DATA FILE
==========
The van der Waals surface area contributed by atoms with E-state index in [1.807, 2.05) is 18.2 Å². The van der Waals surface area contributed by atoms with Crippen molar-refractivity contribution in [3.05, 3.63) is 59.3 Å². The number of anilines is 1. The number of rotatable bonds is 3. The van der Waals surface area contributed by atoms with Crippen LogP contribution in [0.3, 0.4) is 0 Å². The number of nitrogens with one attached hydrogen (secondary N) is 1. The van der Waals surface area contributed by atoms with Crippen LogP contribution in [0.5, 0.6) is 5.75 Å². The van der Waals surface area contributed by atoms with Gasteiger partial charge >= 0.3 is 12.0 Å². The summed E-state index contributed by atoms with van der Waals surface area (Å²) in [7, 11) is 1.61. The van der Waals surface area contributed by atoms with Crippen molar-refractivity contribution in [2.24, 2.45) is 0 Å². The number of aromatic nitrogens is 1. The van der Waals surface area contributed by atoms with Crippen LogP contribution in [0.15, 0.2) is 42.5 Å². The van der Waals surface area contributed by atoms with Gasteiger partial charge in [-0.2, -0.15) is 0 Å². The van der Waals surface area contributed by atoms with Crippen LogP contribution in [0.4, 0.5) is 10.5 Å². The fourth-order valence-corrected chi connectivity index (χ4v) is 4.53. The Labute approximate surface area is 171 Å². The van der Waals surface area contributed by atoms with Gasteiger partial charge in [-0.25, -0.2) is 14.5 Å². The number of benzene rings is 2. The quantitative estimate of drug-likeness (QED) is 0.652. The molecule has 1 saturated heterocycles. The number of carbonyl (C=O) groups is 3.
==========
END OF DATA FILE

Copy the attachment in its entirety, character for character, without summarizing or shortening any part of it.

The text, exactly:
The van der Waals surface area contributed by atoms with E-state index in [1.807, 2.05) is 18.2 Å². The van der Waals surface area contributed by atoms with Crippen molar-refractivity contribution in [3.05, 3.63) is 59.3 Å². The number of anilines is 1. The number of rotatable bonds is 3. The van der Waals surface area contributed by atoms with Crippen LogP contribution in [0.3, 0.4) is 0 Å². The number of nitrogens with one attached hydrogen (secondary N) is 1. The van der Waals surface area contributed by atoms with Crippen LogP contribution in [0.5, 0.6) is 5.75 Å². The van der Waals surface area contributed by atoms with Gasteiger partial charge >= 0.3 is 12.0 Å². The summed E-state index contributed by atoms with van der Waals surface area (Å²) in [7, 11) is 1.61. The van der Waals surface area contributed by atoms with Crippen molar-refractivity contribution in [2.24, 2.45) is 0 Å². The number of aromatic nitrogens is 1. The van der Waals surface area contributed by atoms with Crippen LogP contribution in [0.15, 0.2) is 42.5 Å². The van der Waals surface area contributed by atoms with Gasteiger partial charge in [-0.2, -0.15) is 0 Å². The van der Waals surface area contributed by atoms with Crippen LogP contribution in [0.4, 0.5) is 10.5 Å². The fourth-order valence-corrected chi connectivity index (χ4v) is 4.53. The Labute approximate surface area is 171 Å². The van der Waals surface area contributed by atoms with Gasteiger partial charge in [-0.25, -0.2) is 14.5 Å². The number of benzene rings is 2. The quantitative estimate of drug-likeness (QED) is 0.652. The molecule has 1 saturated heterocycles. The number of carbonyl (C=O) groups is 3.